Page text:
Mathews called on Grice – who went on to become an architect – to design the present-day location of the club. They were both disappointed that we were not able to secure the site of the former St. Louis Public School stadium at Kingshighway and St. Louis venue, which had a rich history of sports.
“As a young architect, I could not see the forest from the trees, but his vision enlightened me,” Grice said. “He showed me how the site could work for the club and showed me the steps to implement the project.”
Soon after the facility at Penrose and Kingshighway was completed, President Ronald Reagan declared the campus and the organization that it housed a national model for youth-centered development when he visited the completed facility in 1982.
Sports media personality Mike Claiborne said the leadership he received from Mathews as a young right fielder for the Mathews-Dickey baseball team had a lasting impact.
“He and Mr. Dickey had the patience of Job – and it had such an impact on me and so many other people,” Claiborne said. “They would say, ‘Work a little harder, pay attention and keep being a good teammate.’ I realize over life, those are the same principles that I live by now.”
In the late 1990s, Donald Danforth III was moved by Mathews and Mathews-Dickey to establish City Academy. The school – located directly across from the club – is the only private, independent elementary school in St. Louis that offers scholarship support to 100 percent of its student body.
“He told me, ‘Build what you would expect for your own children. Make it the very best’,” Danforth said. “That’s how he lived his life. Those high expectations form the backbone for Mathews-Dickey and City Academy.”
Mathews’ commitment to providing the region’s youth with opportunities and education through athletics has had an impact on the region beyond measure.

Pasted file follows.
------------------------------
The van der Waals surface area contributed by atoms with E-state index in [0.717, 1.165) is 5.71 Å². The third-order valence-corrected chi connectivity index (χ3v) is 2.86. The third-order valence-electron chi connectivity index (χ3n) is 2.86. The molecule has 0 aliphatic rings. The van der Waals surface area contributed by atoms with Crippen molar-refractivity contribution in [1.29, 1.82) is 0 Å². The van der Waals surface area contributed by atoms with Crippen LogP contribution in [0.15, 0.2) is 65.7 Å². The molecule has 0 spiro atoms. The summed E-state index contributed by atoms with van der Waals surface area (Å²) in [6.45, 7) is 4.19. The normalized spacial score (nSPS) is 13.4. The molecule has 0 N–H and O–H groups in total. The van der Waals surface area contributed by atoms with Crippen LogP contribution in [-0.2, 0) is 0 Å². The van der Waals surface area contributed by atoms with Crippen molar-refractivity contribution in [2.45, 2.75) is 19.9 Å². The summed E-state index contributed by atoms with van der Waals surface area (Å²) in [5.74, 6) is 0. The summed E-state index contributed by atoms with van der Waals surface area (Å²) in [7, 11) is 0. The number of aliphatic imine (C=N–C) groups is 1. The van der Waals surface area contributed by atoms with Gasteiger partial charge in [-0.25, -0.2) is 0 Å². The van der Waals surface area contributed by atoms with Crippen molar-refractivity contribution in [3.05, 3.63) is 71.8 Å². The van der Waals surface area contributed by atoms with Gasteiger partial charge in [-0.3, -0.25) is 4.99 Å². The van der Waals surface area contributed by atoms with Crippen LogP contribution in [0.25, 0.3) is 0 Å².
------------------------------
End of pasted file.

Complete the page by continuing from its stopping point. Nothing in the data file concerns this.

“What started as an effort to help young people in the neighborhood beautifully morphed into a public service work that has impacted thousands,” U.S. Congresswoman Cori Bush said in a proclamation honoring Mathews’ life and contributions to the region. “His work will be etched in the fabric of St. Louis forever more, because it was rooted in love and commitment to our children and their futures.”
Early on in his eulogy, Judge E. Richard Webber declared that Mathews was the greatest man he had ever known.
“Just being in his presence taught the meaning of honesty and respect,” Webber said.
According to him and thousands – perhaps millions – of others, St. Louis and the world is a better place because of the life of Martin Luther Mathews with his grit and determination to make life better for everyone he touched.
“Think of each child he transformed as a pebble being tossed into a pool of water without limiting boundaries,” Webber said. “And how those ripples go on forever and improve the lives of generations that follow.”
Like the man who attendees gathered to honor, the tone of the service was more upbeat and celebratory than somber.
“This moment begins our promise to follow his examples of perseverance and determination and to continue his mission of giving, service and sacrifice to our children,” Grice said.
Raymond Turner, one of the original group of boys who began with Mathews in 1959, expressed his confidence that the legacy of Mathews would live on – long after everyone seated in the chapel.
“You live on through your seeds,” Turner said. “As long as the seeds are fertile, that tree will never die.”